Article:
As long as there are disputes over access to, and ownership of, shared water resources—particularly in the arid western U.S.—lawyers and courts will be on the front lines of resolution efforts.
O’Melveny & Myers LLP’s Matt Kline and Russell McGlothlin, along with Best Best & Krieger LLP’s Michael Riddell, have been heavily involved in these cases for many years. Kline and Riddell represented defendant water districts in a 2019 California water rights case, Agua Caliente Band of Cahuilla Indians v. Coachella Valley Water District, brought by a Native American tribe attempting to assert its rights to groundwater that flowed through its territory. McGlothlin helped draft California’s Sustainable Groundwater Management Act.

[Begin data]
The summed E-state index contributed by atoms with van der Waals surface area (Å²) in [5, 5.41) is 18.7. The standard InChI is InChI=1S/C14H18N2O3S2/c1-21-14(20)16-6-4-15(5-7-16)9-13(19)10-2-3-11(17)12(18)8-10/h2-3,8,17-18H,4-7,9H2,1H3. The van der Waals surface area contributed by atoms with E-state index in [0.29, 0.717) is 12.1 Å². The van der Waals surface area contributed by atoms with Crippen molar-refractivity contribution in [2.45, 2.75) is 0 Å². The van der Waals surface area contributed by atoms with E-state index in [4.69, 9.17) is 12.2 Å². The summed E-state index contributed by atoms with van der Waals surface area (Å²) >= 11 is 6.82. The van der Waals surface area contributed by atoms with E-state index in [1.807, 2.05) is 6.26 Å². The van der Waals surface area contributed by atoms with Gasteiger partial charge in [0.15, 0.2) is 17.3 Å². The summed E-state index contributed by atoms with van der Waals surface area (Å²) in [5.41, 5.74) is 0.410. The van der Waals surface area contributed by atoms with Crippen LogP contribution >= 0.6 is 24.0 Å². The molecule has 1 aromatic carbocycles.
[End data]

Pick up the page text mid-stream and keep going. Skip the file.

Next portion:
In a conversation facilitated by Gordon R. Schonfeld, CFA, they discussed the implications of Agua Caliente and the factors that most affect water rights litigation generally.
Listen to their full conversation:
Q. What’s your biggest takeaway from the Agua Caliente ruling?
Matt Kline: Water rights cases tend to last for years—sometimes decades—and can be very expensive. On balance, it’s best to reach a settlement early and try to avoid litigation whenever possible.
Michael Riddell: Agua Caliente was typical in that the parties should have sat down with each other early on and tried harder to resolve the issues. The result has been years of avoidable litigation.